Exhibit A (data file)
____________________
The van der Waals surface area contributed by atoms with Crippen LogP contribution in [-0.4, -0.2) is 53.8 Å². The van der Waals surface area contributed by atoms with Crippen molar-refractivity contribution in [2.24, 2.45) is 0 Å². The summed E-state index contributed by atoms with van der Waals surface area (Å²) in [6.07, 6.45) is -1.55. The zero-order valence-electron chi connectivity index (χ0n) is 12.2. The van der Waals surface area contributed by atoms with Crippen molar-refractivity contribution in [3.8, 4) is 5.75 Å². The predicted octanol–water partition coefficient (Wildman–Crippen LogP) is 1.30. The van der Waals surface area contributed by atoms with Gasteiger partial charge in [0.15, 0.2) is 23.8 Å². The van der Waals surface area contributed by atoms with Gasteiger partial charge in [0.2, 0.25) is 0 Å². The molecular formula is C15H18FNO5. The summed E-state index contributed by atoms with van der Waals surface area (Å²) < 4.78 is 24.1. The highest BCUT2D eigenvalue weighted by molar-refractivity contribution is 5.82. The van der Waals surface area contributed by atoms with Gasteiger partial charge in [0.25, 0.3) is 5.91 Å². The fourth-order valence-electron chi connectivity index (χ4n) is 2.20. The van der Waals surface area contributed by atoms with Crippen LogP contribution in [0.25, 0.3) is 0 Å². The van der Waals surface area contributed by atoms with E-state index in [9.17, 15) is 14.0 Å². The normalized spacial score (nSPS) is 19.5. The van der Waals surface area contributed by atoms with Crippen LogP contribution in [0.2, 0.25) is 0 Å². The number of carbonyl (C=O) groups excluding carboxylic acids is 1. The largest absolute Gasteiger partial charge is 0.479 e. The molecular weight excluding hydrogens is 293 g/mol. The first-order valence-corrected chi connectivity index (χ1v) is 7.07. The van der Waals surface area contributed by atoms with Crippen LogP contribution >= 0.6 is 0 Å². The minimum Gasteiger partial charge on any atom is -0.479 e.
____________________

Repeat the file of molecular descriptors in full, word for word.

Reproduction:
The van der Waals surface area contributed by atoms with Crippen LogP contribution in [-0.4, -0.2) is 53.8 Å². The van der Waals surface area contributed by atoms with Crippen molar-refractivity contribution in [2.24, 2.45) is 0 Å². The summed E-state index contributed by atoms with van der Waals surface area (Å²) in [6.07, 6.45) is -1.55. The zero-order valence-electron chi connectivity index (χ0n) is 12.2. The van der Waals surface area contributed by atoms with Crippen molar-refractivity contribution in [3.8, 4) is 5.75 Å². The predicted octanol–water partition coefficient (Wildman–Crippen LogP) is 1.30. The van der Waals surface area contributed by atoms with Gasteiger partial charge in [0.15, 0.2) is 23.8 Å². The van der Waals surface area contributed by atoms with Gasteiger partial charge in [0.2, 0.25) is 0 Å². The molecular formula is C15H18FNO5. The summed E-state index contributed by atoms with van der Waals surface area (Å²) < 4.78 is 24.1. The highest BCUT2D eigenvalue weighted by molar-refractivity contribution is 5.82. The van der Waals surface area contributed by atoms with Gasteiger partial charge in [0.25, 0.3) is 5.91 Å². The fourth-order valence-electron chi connectivity index (χ4n) is 2.20. The van der Waals surface area contributed by atoms with Crippen LogP contribution in [0.25, 0.3) is 0 Å². The van der Waals surface area contributed by atoms with E-state index in [9.17, 15) is 14.0 Å². The normalized spacial score (nSPS) is 19.5. The van der Waals surface area contributed by atoms with Crippen LogP contribution in [0.2, 0.25) is 0 Å². The number of carbonyl (C=O) groups excluding carboxylic acids is 1. The largest absolute Gasteiger partial charge is 0.479 e. The molecular weight excluding hydrogens is 293 g/mol. The first-order valence-corrected chi connectivity index (χ1v) is 7.07. The van der Waals surface area contributed by atoms with Crippen LogP contribution >= 0.6 is 0 Å². The minimum Gasteiger partial charge on any atom is -0.479 e.